On the one hand, opponents of British imperialist rule often see the EU as something different, as a potential counterweight to British influence. On the other hand, with the influence of economism in the labour movement, those who do not recognise the class character of the state certainly do not understand who is running the EU. They see the behaviour of the agencies of the EU simply as a matter of policy.
     Even opponents of the Austerity Treaty, who are campaigning vigorously against it, accept the possibility of a “Social Europe,” if only we could oblige the EU to implement it. Some of them even propagate the idea of a socialist Europe. To my mind, a socialist Europe cannot be achieved without dismantling the European Union first.
     We also hear the slogan that “austerity is not working,” as if it was some sort of wrong medicine for a disease. Rather it is the strategy of the ruling-class forces to place the burden of the crisis on the back of workers. Austerity is their weapon of choice and necessity.
     The Irish Labour Party, which is promoting the treaty, uses the mirage of a “social Europe” in the hope that the unappetising dish can be made more palatable with a little Hollandaise sauce.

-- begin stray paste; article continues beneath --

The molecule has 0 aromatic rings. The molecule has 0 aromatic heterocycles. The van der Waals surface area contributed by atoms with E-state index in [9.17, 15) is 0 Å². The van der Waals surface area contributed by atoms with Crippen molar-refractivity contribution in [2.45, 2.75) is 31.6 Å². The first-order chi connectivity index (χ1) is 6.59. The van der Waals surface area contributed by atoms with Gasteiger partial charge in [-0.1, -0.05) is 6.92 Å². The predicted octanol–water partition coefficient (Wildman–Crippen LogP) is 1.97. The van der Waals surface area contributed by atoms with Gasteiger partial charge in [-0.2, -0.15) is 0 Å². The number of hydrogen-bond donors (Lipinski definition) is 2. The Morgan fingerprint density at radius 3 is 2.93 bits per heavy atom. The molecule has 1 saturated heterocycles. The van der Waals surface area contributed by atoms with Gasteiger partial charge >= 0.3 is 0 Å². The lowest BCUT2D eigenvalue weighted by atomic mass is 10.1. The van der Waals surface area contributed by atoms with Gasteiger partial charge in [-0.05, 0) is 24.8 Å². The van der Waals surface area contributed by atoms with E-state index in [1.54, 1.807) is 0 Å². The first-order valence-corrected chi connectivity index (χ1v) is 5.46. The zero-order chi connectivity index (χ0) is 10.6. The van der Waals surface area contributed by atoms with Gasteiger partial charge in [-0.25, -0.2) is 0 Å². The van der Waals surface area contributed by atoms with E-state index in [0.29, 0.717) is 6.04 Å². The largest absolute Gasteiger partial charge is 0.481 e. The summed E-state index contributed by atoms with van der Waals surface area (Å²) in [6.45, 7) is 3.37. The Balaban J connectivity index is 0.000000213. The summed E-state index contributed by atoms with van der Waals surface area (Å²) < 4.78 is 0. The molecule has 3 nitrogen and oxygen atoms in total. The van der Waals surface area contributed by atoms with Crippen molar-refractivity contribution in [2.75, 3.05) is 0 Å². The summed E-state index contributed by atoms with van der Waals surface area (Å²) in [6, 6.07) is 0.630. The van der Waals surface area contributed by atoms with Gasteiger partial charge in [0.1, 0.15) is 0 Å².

We are fortunate that the Irish constitution obliges the government to submit the Austerity Treaty to a referendum, and our energy is naturally at the moment focused on this.
     This treaty, along with the ESM Treaty, seeks to make permanent and unchangeable the current policies of the EU, which have already caused so much hardship to working people across the continent, not only in the PIIGS, where the crisis is most acute at this moment.
     If the Irish people reject the treaty it will help the peoples of Europe to defeat it; there is no country in Europe where the people are in favour.
     The crisis in Ireland is a part of the worldwide crisis of capitalism, though it has specific characteristics of its own. For instance, German, French and British banks lent enormous quantities of money to Irish banks, which fuelled a massive and unsustainable building boom not only in Ireland but also for speculation abroad. Irish banks were the fifth-largest investor in Spain and Portugal and the seventh-largest investor in Italy.